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Human Resource Management Vs Organisational Change

5213 words - 21 pages

1.0 IntroductionThis literature review aims to aid our understanding of the correlation between human resource management (HRM) and organisational change (OC). We look into four key areas such as: integrating HRM and OC; theories of strategic HRM; HRM's supportive vs. strategic role - should HR professionals maintain its traditional supportive role or adopt strategic roles; and lastly, how HR professionals manage resistance to change.We identified that HRM's focus is on managing people within the employer-employee relationship. It involves the productive use of people in achieving the organisation's strategic business objectives and satisfying employee needs. HRM needs to be more then just a ...view middle of the document...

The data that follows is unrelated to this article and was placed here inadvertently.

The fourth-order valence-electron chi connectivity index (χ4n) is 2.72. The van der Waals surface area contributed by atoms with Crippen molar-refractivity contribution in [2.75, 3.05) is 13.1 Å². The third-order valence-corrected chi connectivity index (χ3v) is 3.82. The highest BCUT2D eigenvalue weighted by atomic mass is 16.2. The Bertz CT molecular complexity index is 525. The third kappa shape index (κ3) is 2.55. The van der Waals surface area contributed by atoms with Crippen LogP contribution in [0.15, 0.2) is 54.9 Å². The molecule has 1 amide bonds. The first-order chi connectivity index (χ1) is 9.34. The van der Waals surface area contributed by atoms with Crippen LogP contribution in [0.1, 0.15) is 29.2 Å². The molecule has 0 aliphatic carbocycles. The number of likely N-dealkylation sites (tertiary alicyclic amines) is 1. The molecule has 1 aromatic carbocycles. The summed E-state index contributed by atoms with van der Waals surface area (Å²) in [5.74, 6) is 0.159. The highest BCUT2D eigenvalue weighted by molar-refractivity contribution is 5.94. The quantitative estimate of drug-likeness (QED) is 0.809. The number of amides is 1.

Strategic HRM focuses on the linking of all HR activities with the organisation's strategic objectives (Stone, 2005). In Jacobs, Johnson and McKeown's (2007) article: HR is required to act as both a stabilizer and champion in the midst of storms of change. The rest of the organisation looks to HR to provide needed structures, processes and approaches to support change. Also to see that change efforts deliver long-term results.Stone (2005) and Heathfield (2007) both mentioned that the HR professional's role must parallel the needs of his changing organisation; these roles include strategic partner, employee advocate, change champion and administrative expert. HR professionals must fully develop themselves as whole leaders, owning both internal knowledge such as mission, values and strategies as well as explore vast knowledge outside their current sphere of responsibility, in order to effectively manage cross-organisational initiatives (Losey, 2004).2.0 Literature Review - Critical Issues2.1 The integration between Human Resource Management (HRM) andOrganisation Change (OC)HRM is not purely coordinating an organisation's human resources; it plays a role to intentionally incorporate the interest of an organisation and its employees (Stone, 2005). When an organisation is expecting to transform, the alignment between organisation's strategies and HRM's policies and strategies plays a critical part. With that integration, HR functions can support and facilitate the achieving of organisation's strategic goals. In addition, Guest's approach demonstrates such integration is able to achieve superior individual and organisation performance (Graetz, Rimmer, Lawrence and Smith, 2006).However, in many situations, HRM is not recognised to be part of a strategic role for organisation transformation. Due to the fact that HR activities are not viewed as value adding to organisations and both internal and external customers (Touche cited in Stone, 2005), and HRM is often neglected in organisational change. This could be because HRM held administrative roles in the Personnel Management (PM) era (Hallier, 1993). With such, many companies outsource components of their HR activities (Stone, 2005).Conversely, when organisations are going through transformation, there will be a change in strategies and this requires the coordination of HRM functions (Cornelius, 2001).Therefore, HR's responsibility is to get involved in developing and implementing organisational change, and act as a function between organisation's human capital and strategic direction (HRfocus, 2003). With that, HRM's policy, systems and practices can be exploited to facilitate change. This reinforces and illustrates the influential force of HRM.Consistent with this, it is shown that with specific HRM's policies and practices aligned with organisation strategies, desired organisational change can be realised (Graetz, Rimmer, Lawrence and Smith, 2006). Different notions of such functions have emerged....

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